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The association between self-care and cognitive dysfunction in patients with chronic heart failure
Linköping University, Department of Medical and Health Sciences, Division of Nursing Science. Linköping University, Faculty of Health Sciences.
Region Östergötland, Anaesthetics, Operations and Specialty Surgery Center, Department of Clinical Neurophysiology. Jonköping University, Sweden.
Linköping University, Department of Medical and Health Sciences, Division of Nursing Science. Linköping University, Faculty of Health Sciences.
Linköping University, Department of Medical and Health Sciences, Division of Nursing Science. Linköping University, Faculty of Health Sciences.
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2015 (English)In: Heart & Lung, ISSN 0147-9563, E-ISSN 1527-3288, Vol. 44, no 4, 113-119 p.Article in journal (Refereed) Published
Abstract [en]

Aim: To test the relationship between cognitive function and self-care in patients with heart failure after adjusting for the contribution of age, education, functional status, myocardial stress, sleep and depression. Further, the relationship between cognitive function and self-care was explored with depression and sleep as moderators.

Background: Self-care can significantly impact functional capacity, well-being, morbidity, and prognosis in patients with heart failure (HF). However, self-care requires the cognitive ability to learn, perceive, interpret and respond. The influence of demographics and clinical symptoms on the relationship between cognition and self-care needs to be further understood.

Design: Descriptive, cross-sectional study.

Methods: The study included 142 patients with chronic HF (68% male, median age 72 years, 61% in NYHA II). Self-care was measured with the European Heart Failure Self-Care Behavior Scale. Cognitive function was evaluated with neuropsychological tests measuring global cognitive dysfunction, psychomotor speed, executive function, visual-spatial perception/construct, spatial performance, semantic and episodic memory.

Findings: Psychomotor function (speed and attention) measured with the Trail Making A was the only dimension of cognitive function significantly associated with self-care. Neither depressive symptoms, nor sleep disturbances  moderated the relation between cognitive function and selfcare.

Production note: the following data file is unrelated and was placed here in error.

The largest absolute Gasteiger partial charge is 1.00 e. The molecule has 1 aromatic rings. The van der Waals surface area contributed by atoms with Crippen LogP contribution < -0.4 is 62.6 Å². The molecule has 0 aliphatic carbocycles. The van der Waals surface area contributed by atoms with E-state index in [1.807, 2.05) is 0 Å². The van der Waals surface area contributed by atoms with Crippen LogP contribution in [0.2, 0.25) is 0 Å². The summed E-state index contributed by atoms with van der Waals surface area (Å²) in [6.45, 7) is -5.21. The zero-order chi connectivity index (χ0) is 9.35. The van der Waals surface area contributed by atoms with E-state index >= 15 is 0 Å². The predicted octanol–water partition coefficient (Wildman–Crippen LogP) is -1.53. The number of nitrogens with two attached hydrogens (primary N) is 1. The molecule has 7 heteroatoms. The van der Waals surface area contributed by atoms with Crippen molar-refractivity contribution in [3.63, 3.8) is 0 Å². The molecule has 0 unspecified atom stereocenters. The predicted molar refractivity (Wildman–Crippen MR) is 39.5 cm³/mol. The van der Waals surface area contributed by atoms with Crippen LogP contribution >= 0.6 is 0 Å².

Conclusion: Deficits in psychomotor speed have implications for how patients should be educated and supported to perform self-care. A decrease in sustained attention and ability to carry out more than one task at a same time could lead to difficulties in self-care. Screening for psychomotor speed is therefore advocated for patients with HF.

Place, publisher, year, edition, pages
New York: Elsevier, 2015. Vol. 44, no 4, 113-119 p.
Keyword [en]
Aging, Brain natriuretic peptides, Cognitive function, Depression, Heart failure, Nursing, Psychomotor speed, Patient education, Self-care, Sleep disordered breathing, Trail-making test
National Category
Medical and Health Sciences
URN: urn:nbn:se:liu:diva-96805DOI: 10.1016/j.hrting.2014.12.003ISI: 000351027400007OAI: diva2:643426
Available from: 2013-08-27 Created: 2013-08-27 Last updated: 2016-04-25Bibliographically approved
In thesis
1. Cognitive function in elderly patients with chronic heart failure
Open this publication in new window or tab >>Cognitive function in elderly patients with chronic heart failure
2013 (English)Doctoral thesis, comprehensive summary (Other academic)
Abstract [en]


Approximately 1-2% of the adult population in developed countries suffer from heart failure (HF), with the prevalence rising to more than 10% among patients 80 years of age or older. The HF syndrome is associated with elevated mortality and morbidity, and decreased quality of life. Cognitive dysfunction has been reported in patients suffering from a variety of cardiovascular disorders. However, few studies have systematically assessed cognitive performance in HF patients, its prevalence and other factors influencing cognition in HF patients. Further, it is of great interest to understand the relationship between self-care in HF and cognition. It may be important to screen for cognitive dysfunction as it may influence HF patients’ ability to perform self-care, e.g. make lifestyle changes, adhere to medical treatment and monitor, evaluate and treat symptoms of deterioration.